At the Winter Meeting of the Democratic National Committee, in a ballroom of the Washington Hilton packed with hundreds of Democratic activists, Rep. Rahm Emanuel seems a distant memory. Emanuel is the Chicago Democrat who masterminded the brilliant, soothingly moderate Democratic campaign of 2006 while clashing with the fire-breathing DNC Chairman Howard Dean.
If there's one thing obvious in this room, it is that Emanuel might be clever, but it's Howard Dean's party. Dean electrified a similar DNC gathering four years ago when he said that he was "from the Democratic wing of the Democratic Party," and launched his anti-war candidacy briefly into the stratosphere. Now, all the Democratic presidential candidates appearing here borrow from Dean and try to appease the party's yowling, anti-war base.
Even Hillary Clinton, who now represents the right flank of the Democratic field. She is sporadically heckled from the floor as she speaks. She desperately wants to find her footing in her anti-war party, but in a way that doesn't damage her national-security credentials. There is a pleading quality to her anti-war lines, as if she's saying: "Please accept this and make me go no further."
She explains that the Senate needs 60 votes to cap troop levels, as she advocates, or cut off the funding for U.S. troops, which leaves it open that she'd be for a funding cutoff as well, if she had more votes. She touts her idea to cut funding for Iraqi troops — never mind that until now everyone has agreed that training Iraqi troops is an absolute imperative. She concludes by pledging that if Congress hasn't brought an end to the war by January 2009 — again leaving it open that she might support a congressional cutoff — she will if she's elected president.
Other presidential contenders implicitly push her to commit herself further. Barack Obama demands plans to end the war in "clear, unambiguous, (no) uncertain terms." John Edwards says that the White House is counting on Democrats to be "weak and political and careful. This is not the time for politician calculation."
Both are shots at Hillary, whose cutoff date of January 2009 seems far away compared with the dates of the rest of the field. Edwards wants the war over in 18 months, by August 2008. Obama wants it over in a little more than a year, by March 31, 2008. New Mexico Gov. Bill Richardson wants it over by the end of the calendar year, and former Iowa Gov. Tom Vilsack wants it over "immediately."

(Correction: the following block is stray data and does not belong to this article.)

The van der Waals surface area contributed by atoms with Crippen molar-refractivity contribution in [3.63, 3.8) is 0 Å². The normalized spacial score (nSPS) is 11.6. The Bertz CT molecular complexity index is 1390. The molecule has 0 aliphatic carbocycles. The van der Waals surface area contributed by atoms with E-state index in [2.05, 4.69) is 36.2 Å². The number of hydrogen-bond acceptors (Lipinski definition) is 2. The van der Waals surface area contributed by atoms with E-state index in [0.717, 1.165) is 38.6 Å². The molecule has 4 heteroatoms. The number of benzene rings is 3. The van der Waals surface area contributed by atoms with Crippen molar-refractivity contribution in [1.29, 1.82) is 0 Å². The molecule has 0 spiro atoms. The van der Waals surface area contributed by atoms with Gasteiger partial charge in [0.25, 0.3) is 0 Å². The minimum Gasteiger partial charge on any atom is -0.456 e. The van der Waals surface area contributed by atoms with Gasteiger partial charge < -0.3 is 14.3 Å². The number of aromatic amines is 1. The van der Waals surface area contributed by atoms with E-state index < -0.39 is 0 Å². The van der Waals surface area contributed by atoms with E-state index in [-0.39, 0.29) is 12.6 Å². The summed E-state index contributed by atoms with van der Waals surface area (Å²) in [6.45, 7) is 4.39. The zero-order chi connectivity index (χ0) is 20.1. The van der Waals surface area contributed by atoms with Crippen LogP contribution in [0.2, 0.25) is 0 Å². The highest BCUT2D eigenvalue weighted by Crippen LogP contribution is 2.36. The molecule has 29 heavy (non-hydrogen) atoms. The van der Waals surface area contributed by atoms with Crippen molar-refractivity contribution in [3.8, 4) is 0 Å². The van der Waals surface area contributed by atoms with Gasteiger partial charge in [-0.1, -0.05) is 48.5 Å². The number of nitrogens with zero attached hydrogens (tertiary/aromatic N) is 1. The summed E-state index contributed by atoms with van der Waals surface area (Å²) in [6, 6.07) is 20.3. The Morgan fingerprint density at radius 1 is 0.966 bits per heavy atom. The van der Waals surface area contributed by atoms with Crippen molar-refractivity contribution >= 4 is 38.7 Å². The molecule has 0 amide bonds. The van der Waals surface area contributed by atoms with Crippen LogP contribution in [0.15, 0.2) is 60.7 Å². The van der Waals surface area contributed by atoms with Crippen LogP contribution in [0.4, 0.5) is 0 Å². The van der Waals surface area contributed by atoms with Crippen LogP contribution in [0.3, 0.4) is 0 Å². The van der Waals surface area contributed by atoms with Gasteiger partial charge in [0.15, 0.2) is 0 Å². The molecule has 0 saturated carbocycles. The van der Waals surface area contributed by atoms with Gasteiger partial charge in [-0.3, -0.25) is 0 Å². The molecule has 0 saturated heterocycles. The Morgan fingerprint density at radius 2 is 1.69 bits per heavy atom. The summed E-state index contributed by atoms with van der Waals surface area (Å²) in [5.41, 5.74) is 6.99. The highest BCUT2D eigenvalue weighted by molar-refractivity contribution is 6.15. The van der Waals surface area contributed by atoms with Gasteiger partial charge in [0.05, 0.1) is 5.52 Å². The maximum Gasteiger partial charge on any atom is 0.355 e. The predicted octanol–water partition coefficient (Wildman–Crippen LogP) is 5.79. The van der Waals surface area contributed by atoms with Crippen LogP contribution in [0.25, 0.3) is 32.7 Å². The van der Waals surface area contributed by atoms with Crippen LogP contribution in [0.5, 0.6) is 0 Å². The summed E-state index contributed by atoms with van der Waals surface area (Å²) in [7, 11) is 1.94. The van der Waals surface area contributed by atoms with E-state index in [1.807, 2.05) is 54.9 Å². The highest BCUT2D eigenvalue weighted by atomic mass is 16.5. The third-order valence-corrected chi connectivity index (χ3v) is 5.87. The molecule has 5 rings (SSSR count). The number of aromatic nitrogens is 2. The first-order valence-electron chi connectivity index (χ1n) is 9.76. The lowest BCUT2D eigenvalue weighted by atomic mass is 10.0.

This is a party that is heading toward serious attempts to cut off funds for the Iraq War, especially if conditions don't improve soon. Nonbinding resolutions of the sort the Senate is debating this week won't be adequate for long.
The Democrats are in the throes of a full-fledged Vietnam flashback. Even if the Bush "surge" works, Democrats will stay committed to ending the war — just as Democrats cut off the war in Vietnam in the mid-1970s, even as it had been put on a more sustainable footing. The party has regressed all the way to its McGovernite roots. The centrist Clintonite interlude of the 1990s is almost entirely washed away, with the Clintonite candidate — Hillary — trying not to get washed away with it.
This McGovernite tendency is pacificist and isolationist. Even as Democrats give way to it, they still style themselves idealistic internationalists. Calls to end the genocide in Darfur were applauded here, although no one said how it was going to be done, nor why ending the savagery in the Sudan is such a priority when it is fine to abandon Iraq to its near-genocidal furies.
The Vietnam Syndrome made Democrats allergic to the use of force for two decades. The Iraq Syndrome will be a reprise. Anyone who, like Rahm Emanuel, wants to see the Democrats occupy the sensible center must be dismayed. Howard Dean, however, can only be pleased. He's chairman of this party for a reason.